On the 22nd of November H applied to have the Award set aside  under s.68 or s.69 of the 1996 Act, and that a hearing be listed in the Family Court for determination of W's financial remedy claim. H also asked the Court to exercise its discretion under s.25 MCA not to approve a consent order in the terms of the Award.

Should permission to appeal be given?

Perhaps the primary issue here was whether, as argued on behalf of H, the test for granting permission to appeal in an IFLA Scheme arbitration should be the same as the test applying to an appeal from a judge's decision under Part 30 of the Family Procedure Rules. Ms Ambrose rejected that argument: "Parties who have chosen to arbitrate have not simply contracted out the hearing to an arbitrator. They are contracting into a different regime although the same substantive law applies to the allocation of assets." (See paragraph 29 of the judgment.)

Her overall conclusion was as follows:

"I decline permission to appeal. The short answer to the application was that the questions (and errors) of law raised by H were all questions of mixed fact and law as to how the discretionary exercise of sharing assets under the 1973 Act should be made as between these parties. In such a case the ordinary test under s69 applies. Permission is only available if the decision was one which no reasonable arbitrator could reach when applying the law properly. On the facts found (and even taking into account H's submissions as to the facts not found) the arbitrator's exercise of his discretion under s25 was within the range of that which a reasonable (sometimes called rational) arbitrator could make. The arbitrator had identified the right legal test and his exercise of discretion was not obviously wrong, and indeed not even open to serious doubt. Even applying the simple test of "wrong" under Part 30 of FPR permission to appeal would have been refused."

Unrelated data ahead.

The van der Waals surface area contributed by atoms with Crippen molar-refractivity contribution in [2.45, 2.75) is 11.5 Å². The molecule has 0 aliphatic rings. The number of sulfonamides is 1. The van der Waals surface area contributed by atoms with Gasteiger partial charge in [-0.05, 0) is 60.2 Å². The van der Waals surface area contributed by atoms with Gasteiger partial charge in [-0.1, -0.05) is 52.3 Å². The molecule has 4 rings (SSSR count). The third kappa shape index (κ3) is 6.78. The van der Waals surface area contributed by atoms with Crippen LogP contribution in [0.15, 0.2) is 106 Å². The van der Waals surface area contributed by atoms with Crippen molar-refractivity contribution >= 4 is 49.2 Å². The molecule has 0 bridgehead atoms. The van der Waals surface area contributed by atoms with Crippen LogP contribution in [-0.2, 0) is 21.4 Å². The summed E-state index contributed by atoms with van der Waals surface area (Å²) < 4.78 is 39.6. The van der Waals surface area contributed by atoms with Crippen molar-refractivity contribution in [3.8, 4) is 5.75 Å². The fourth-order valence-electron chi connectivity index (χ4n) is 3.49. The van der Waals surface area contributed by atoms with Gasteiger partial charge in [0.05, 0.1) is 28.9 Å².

Should the Award be set aside for serious irregularity?

H argued that the arbitrator had failed to take into account the s.25 factors, that he had decided the pension sharing in a manner which neither party sought, and that he had failed to give reasons.

Ms Ambrose rejected all three arguments.

As to s.25, she said:

"Two important and linked points are worth keeping in mind. First, section 68 relates to the process, it is not designed to address whether the tribunal reached the right result. Secondly, powers under section 68 are only to be exercised as a longstop where "the tribunal has gone so wrong in its conduct that justice calls out for it to be corrected"."

Even if failure to take proper consideration of evidence engaged s.68, she said, the arbitrator's approach did not amount to a serious irregularity.